The search committee has narrowed the field of candidates for the executive director job at the Blue Springs Chamber of Commerce to Dale Walkup and Lara Vermillion.

One candidate is a former Lee’s Summit Chamber of Commerce  president, and the other is a current Blue Springs School District board president and former Blue Springs Chamber of Commerce chairman.

And they are both finalists for the much-coveted position of executive director at the Blue Springs Chamber of Commerce.

And judging by their excitement, they both want the job.

“This is exciting, I’m excited,” said Lara Vermillion, 38. “I’ve seen how chambers help build up businesses, and it’s exciting to be able to help do that again.”

Dale Walkup conveys his excitement in a more subdued tone. At 63 years old, Walkup has seen it all in the business sector – from his experience at Wal-Mart during its formative years to owning local carwashes.

“Someone from the chamber told me that I should apply for this position,” Walkup said. “I’ve always been a big believer in the chamber. I’m excited about the opportunity.”

Both candidates, identified publicly Wednesday by the Blue Springs Chamber of Commerce, bring with them unique experience. While Vermillion served as president of the Lee’s Summit Chamber of Commerce for four years, Walkup has served on the Blue Springs chamber as a chairman.

For Vermillion, her first exposure to the chamber was in college. In her marketing class, she examined economic development through the efforts of local chamber organizations.

“I learned quickly how it works, how they promoted, how they worked with businesses,” she said. “And I learned how they worked with people.”

After holding several managerial positions at the Lee’s Summit Chamber of Commerce, Vermillion was eventually promoted to the executive director position, or president’s position. 

She held that position for about four years.

“When I got pregnant, my priorities changed,” she said about why she left. In 1996, while she was serving as president, she and her family moved to Blue Springs, a move she’s cherished. She is now employed as a marketing consultant with Kwik Kopy on Main Street, a position that keeps her in touch with businesses throughout the city.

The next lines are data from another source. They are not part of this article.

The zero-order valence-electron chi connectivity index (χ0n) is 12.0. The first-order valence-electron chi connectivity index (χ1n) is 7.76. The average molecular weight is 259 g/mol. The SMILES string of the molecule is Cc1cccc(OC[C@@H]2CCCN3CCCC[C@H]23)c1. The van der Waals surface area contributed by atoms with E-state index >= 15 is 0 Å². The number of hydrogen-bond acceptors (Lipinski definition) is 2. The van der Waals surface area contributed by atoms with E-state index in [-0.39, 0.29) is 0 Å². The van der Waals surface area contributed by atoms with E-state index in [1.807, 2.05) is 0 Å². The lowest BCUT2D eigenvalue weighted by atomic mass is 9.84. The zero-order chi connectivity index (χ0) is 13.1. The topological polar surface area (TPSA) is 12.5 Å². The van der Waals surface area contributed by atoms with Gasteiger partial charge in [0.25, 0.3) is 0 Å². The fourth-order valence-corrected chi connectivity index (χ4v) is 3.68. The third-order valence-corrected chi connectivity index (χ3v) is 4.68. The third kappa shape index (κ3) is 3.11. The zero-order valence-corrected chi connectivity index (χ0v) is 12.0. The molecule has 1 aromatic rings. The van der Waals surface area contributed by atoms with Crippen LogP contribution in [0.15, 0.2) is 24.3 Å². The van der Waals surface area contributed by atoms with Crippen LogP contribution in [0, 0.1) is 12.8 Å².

“I’m connected to everyone,” said Vermillion, who was born and raised in Topeka, Kan. “Working with businesses throughout the city here and in other places, I’m reminded just how effectively a chamber can build businesses up again.”

Walkup, whose wide range of employment includes business consultation, farming, livestock raising, and running a travel agency, said holding officer positions at the Blue Springs Board of Education has been the most effective training.

“That’s been the best training ground,” he said.

Walkup understands businesses, too, and he understands how to communicate with them. He was the acting manager for the first Wal-Mart in Blue Springs, located at what is now Hobby Lobby. In fact, it was Wal-Mart that brought him to Blue Springs back in 1977.

Walkup said he understands the executive director’s position.

“The main job is to be an advocate for businesses,” he said. “I’m there.”

A member of the school district for 16 years, Walkup said he doesn’t see any conflicts with being a school board member and an executive director. He said if anything, he would not be able to serve as an officer.

“But that would have to be discussed,” he said.

Walkup said he looks forward to the challenge of serving as executive director. In spite of the difficulties during the last year, Walkup said the current board has handled it well.

“I think they’ve done an admirable job,” he said. 

Both candidates were two of seven applicants for the position.  

Todd Farley, a selection committee member for the chamber, said in a release that both candidates are impressive.

“Although (they) have different backgrounds, each of them have very strong skill sets and experience levels we feel will be instrumental in managing and leading the Chamber,” Farley said.    

The process of interviewing the two final candidates will include a private meeting with the entire Board of Directors. Following that meeting, the candidates will each be given 5 to 10 minutes during the Feb. 19 chamber luncheon to introduce themselves and tell the membership a little about their background, qualifications, and their vision for the chamber. A final decision is expected after that.